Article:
The coronavirus has brought the world into uncharted waters. Whole countries have been on lockdown, the economy is declining, and many people are afraid. With such unprecedented changes happening so quickly, it’s understandable to forget how important sleep is. But, taking care of your sleep and immune system are the two best ways to fight off the coronavirus.
Did you know that sleep, besides keeping everything running smoothly, is also a key promoter of strong emotional wellness and mental health? Quality deep sleep also helps to beat stress, depression, and anxiety. Whether you’ve had sleeping problems before COVID-19 or if they’ve only come on recently, there are concrete steps that you can take to improve your sleep and immune system during the global pandemic.
The challenges to sleep during a pandemic
Millions of people suffered from insomnia before the coronavirus, and unfortunately, the pandemic creates a host of new challenges even for people who previously had no sleeping problems and immune systems problems.
The coronavirus pandemic doesn’t affect everyone in the same way. Of course, patients with the virus and front-line medical workers face the harshest realities and direct impact of the disease. But as we’ve seen across the world, the consequences have spread far and wide, and COVID definitely isn’t doing anyone any favors trying to get a good night’s rest.
Disruption of daily life
Social distancing, school closures, quarantines, working-from-home; all bring profound changes to normal routines for people of all ages and walks of life. Sleeping more than 7-8 hours per night can make waking up on time much more difficult, even if you use an alarm. Over-sleepers may also feel groggy, irritable, and unfocused throughout the day.
Anxiety and worry
Naturally, with a pandemic comes panic. Many people fear catching coronavirus because they don’t want to get sick or infect other people inadvertently. Most people have close friends or family who are older or in high-risk groups because of pre-existing conditions, spurring worries about their health and safety. Economic concerns are affecting nearly everyone as well.
As economic activity stalls and job losses mount, it’s normal to worry about income, savings, and making ends meet. As such uncertainty often brings anxiety that disrupts sleep, since a racing mind keeps the body tossing and turning.
Depression and Isolation
This crisis can bring about isolation and depression that can be potentially worse for people who have a loved one who is sick or has passed away from COVID-19. Grief and depression can be exacerbated by isolation at home, and both are known to have the potential to cause significant sleeping problems.
Greater family and work stress
Many families are under serious stress as a result of the coronavirus. Canceled trips, isolation from friends, and an abundance of time cooped up at home can place a strain on anyone. Keeping up with work-from-home obligations, managing a house full of children, or both can generate stress and discord that have been shown to be barriers to sleep.
Excess screen time
Excess screen time, especially later in the evening, can have a detrimental impact on sleep. Not only can it stimulate the brain in ways that make it hard to wind down, but the blue light from screens can suppress the natural production of melatonin, a hormone that the body makes to help us sleep.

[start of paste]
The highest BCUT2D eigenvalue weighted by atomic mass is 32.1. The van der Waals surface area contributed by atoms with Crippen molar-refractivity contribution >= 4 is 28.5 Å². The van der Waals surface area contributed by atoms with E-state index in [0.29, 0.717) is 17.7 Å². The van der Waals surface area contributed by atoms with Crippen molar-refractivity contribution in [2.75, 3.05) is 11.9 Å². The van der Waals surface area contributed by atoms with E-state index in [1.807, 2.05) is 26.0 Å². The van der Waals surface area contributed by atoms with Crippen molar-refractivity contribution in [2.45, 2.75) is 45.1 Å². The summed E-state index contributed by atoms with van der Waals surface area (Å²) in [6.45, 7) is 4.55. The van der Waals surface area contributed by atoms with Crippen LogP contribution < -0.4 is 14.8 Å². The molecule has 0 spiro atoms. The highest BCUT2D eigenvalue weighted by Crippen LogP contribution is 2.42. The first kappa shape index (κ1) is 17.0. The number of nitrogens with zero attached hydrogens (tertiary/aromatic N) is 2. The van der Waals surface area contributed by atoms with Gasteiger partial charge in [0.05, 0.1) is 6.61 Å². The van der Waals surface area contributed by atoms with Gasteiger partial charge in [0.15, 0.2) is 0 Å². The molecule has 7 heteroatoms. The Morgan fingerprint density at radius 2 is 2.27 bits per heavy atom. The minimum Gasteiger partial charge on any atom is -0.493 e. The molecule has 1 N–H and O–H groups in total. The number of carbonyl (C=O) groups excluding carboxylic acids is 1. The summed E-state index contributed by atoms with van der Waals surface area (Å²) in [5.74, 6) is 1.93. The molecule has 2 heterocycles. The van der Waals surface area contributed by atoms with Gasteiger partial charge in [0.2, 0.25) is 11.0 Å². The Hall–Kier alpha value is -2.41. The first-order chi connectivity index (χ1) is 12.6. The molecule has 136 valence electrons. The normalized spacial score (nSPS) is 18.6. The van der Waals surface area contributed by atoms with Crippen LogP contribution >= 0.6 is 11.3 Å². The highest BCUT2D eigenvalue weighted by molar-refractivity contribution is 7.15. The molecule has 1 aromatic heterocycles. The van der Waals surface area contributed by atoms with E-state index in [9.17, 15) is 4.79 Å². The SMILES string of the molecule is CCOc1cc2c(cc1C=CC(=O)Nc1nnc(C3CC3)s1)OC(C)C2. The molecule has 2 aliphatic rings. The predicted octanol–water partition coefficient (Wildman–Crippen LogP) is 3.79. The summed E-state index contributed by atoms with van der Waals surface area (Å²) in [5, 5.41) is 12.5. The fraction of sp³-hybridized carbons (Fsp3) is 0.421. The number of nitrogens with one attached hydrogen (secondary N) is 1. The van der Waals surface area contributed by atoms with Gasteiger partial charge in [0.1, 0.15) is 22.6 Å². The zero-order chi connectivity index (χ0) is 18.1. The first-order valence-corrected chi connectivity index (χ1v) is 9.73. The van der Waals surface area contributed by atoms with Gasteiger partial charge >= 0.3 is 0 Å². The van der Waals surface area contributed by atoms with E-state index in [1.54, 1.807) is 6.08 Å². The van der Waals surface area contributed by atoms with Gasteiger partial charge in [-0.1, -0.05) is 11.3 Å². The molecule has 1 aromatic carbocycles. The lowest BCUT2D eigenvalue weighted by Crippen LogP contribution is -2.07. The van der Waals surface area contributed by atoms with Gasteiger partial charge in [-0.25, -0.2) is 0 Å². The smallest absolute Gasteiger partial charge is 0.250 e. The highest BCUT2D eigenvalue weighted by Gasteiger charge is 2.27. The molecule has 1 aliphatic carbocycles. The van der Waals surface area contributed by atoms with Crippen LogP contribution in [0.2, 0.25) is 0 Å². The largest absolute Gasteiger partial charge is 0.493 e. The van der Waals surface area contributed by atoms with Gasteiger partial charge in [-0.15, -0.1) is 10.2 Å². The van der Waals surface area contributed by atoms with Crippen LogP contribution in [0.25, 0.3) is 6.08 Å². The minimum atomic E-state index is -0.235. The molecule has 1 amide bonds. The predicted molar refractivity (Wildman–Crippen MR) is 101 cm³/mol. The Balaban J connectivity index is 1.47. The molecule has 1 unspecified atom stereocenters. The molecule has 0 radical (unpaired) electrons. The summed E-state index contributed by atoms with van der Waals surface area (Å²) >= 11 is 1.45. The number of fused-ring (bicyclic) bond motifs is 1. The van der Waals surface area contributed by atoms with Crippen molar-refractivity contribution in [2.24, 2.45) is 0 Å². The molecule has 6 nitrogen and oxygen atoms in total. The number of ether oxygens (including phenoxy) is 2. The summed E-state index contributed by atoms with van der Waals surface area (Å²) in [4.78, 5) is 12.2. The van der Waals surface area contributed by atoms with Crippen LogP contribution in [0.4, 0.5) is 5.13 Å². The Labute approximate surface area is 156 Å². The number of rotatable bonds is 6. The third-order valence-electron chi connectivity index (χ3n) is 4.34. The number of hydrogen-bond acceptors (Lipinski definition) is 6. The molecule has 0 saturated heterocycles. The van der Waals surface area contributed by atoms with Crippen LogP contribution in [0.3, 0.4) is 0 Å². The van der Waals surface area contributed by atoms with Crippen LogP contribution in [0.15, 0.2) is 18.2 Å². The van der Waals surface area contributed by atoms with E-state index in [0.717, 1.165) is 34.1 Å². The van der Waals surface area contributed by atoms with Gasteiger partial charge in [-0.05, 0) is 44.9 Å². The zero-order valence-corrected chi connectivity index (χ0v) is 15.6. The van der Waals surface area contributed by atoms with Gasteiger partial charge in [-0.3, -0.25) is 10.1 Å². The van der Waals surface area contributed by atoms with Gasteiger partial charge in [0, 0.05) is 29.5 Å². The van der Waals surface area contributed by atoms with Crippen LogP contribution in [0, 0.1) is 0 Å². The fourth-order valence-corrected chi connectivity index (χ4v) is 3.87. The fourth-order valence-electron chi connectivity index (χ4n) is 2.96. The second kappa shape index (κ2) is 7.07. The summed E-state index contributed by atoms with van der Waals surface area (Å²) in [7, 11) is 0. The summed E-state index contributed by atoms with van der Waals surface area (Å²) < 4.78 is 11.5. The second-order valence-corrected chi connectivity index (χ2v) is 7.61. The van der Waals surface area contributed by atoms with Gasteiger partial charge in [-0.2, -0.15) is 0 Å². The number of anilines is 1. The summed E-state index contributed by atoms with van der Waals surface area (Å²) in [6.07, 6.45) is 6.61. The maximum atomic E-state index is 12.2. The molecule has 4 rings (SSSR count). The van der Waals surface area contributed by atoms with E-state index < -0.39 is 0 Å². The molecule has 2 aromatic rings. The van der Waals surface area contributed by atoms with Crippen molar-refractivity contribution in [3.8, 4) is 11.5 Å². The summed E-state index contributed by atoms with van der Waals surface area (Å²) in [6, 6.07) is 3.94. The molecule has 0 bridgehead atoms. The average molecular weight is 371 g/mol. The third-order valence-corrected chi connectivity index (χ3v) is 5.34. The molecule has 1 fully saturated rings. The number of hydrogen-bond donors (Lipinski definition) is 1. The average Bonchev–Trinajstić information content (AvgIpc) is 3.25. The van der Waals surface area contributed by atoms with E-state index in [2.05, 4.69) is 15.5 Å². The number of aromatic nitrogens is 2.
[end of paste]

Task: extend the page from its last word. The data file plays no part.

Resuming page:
The chronic stress of living through a pandemic can lead to a host of physical symptoms, including persistent headaches, memory lapses, and digestive problems. Stress-related fatigue is another common side effect. Even if you receive an adequate amount of sleep at night, fatigue can still leave you feeling tired and unmotivated in the morning.
Why is sleep important during these times?
Sleep is a critical biological process, and the truth is that it’s always important. When confronting the COVID-19 pandemic, though, sleep becomes even more essential because of its wide-ranging benefits for physical and mental health.
Empowers an effective immune system
Solid nightly rest strengthens your body’s defenses, and studies have even found that lack of sleep can make some vaccines less effective.
Heightens brain function
Our mind works better when we get good sleep, contributing to complex thinking, learning, memory, and decision-making. For adults and children adapting to work and school at home, good sleep can help them stay sharp.
Lack of sleep can make a person irritable, drag down their energy levels, and cause or worsen feelings of depression.
Improves mental health
Besides depression, studies have found that a lack of sleep is linked with mental health conditions like anxiety disorder, bipolar disorder, and PTSD.
Experts agree that getting consistent, high-quality sleep improved virtually all aspects of health, which is why it is worthy of our attention during the coronavirus pandemic.
Melatonin and Sleep
Melatonin is produced by the pineal gland, which is nestled at the base of the brain just below the hypothalamus. Many living things, from humans to plants to fungi and bacteria, make melatonin, a hormone and also a powerful antioxidant. For us, melatonin’s main role is to regulate sleep and wakefulness.
The science behind it says that given the role of melatonin in the body, it’s no surprise that melatonin supplements have become a popular and widely available sleep aid. But there’s not a lot of scientific evidence for their effectiveness.
A review of studies, published in 2017 in Sleep Medicine Reviews, found that melatonin helps reduce sleep latency for people with primary insomnia and those with a condition called delayed sleep phase syndrome. In the latter, a person’s sleep cycle is severely out of sync with the 24-hour day.
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